With the exceptionally cold weather upon us, frostbite is a distinct threat to all of us. I was sledding with two of my granddaughters recently and after about an hour or so, the youngest, who is 8 years old, said that her hands and feet were beginning to burn. It was below freezing that day and the wind had picked up considerably. Her ears were covered and her face was bright red from the wind and blowing snow. Although I did not see any distinct whiteness to her nose, I was concerned about the possibility of frostbite. It was time to leave the hill.
Inside the car, we removed her wet boots and gloves and wrapped her hands and feet in my emergency blankets. After arriving at home, we inspected her hands and feet more carefully and placed them in a bucket of luke-warm water. Fortunately, she had no frostbite and the burning sensations left quickly.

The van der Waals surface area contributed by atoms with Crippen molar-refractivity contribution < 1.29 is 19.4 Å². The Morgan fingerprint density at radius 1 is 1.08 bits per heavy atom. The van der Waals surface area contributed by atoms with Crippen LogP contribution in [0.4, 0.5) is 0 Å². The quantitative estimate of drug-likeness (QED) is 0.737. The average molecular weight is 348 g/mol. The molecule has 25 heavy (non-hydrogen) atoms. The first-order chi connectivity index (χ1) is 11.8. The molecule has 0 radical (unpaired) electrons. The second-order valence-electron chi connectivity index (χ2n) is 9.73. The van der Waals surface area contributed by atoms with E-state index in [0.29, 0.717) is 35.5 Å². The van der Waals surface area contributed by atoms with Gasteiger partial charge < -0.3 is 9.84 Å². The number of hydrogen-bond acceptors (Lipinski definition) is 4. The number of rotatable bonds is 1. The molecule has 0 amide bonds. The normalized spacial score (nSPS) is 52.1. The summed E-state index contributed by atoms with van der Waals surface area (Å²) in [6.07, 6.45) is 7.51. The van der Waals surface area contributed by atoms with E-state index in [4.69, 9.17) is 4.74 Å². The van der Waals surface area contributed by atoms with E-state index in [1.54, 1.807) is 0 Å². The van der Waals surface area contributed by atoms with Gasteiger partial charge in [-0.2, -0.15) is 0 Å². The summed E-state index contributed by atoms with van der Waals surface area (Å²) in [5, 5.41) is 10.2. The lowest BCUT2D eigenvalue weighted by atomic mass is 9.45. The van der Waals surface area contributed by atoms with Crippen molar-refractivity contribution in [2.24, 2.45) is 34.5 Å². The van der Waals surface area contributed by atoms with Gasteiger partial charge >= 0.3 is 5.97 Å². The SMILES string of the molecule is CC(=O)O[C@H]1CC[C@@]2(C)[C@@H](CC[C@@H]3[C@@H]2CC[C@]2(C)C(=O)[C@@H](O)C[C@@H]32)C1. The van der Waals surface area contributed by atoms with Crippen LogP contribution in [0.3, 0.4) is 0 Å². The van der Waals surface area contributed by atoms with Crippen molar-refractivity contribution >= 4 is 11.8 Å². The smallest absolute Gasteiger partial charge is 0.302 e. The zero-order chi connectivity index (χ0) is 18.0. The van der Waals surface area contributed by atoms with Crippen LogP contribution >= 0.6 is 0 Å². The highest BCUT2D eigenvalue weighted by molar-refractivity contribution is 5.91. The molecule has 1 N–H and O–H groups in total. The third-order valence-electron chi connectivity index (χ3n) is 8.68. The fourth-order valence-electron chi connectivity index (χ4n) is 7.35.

Learn the symptoms of frostbite and be prepared. Watch for a burning or stinging sensation that primarily affects fingers, toes, ears, nose and face. Skin color may become white or waxy in color and if severe, the stinging will turn to a numb sensation.
Treatment is simple. Seek shelter and remove wet clothing. Cover exposed areas with dry gloves or blankets immediately. Do not rub the sore areas or apply snow. Immersing hands or feet in warm water at temperatures of 104 to 107 degrees Fahrenheit will help. Avoid direct heat from a stove which could burn areas that may be numb from severe frostbite.
If at all possible, avoid the extreme cold. If you must be outside, dress warmly and cover fingers, ears and nose. Have a safe winter.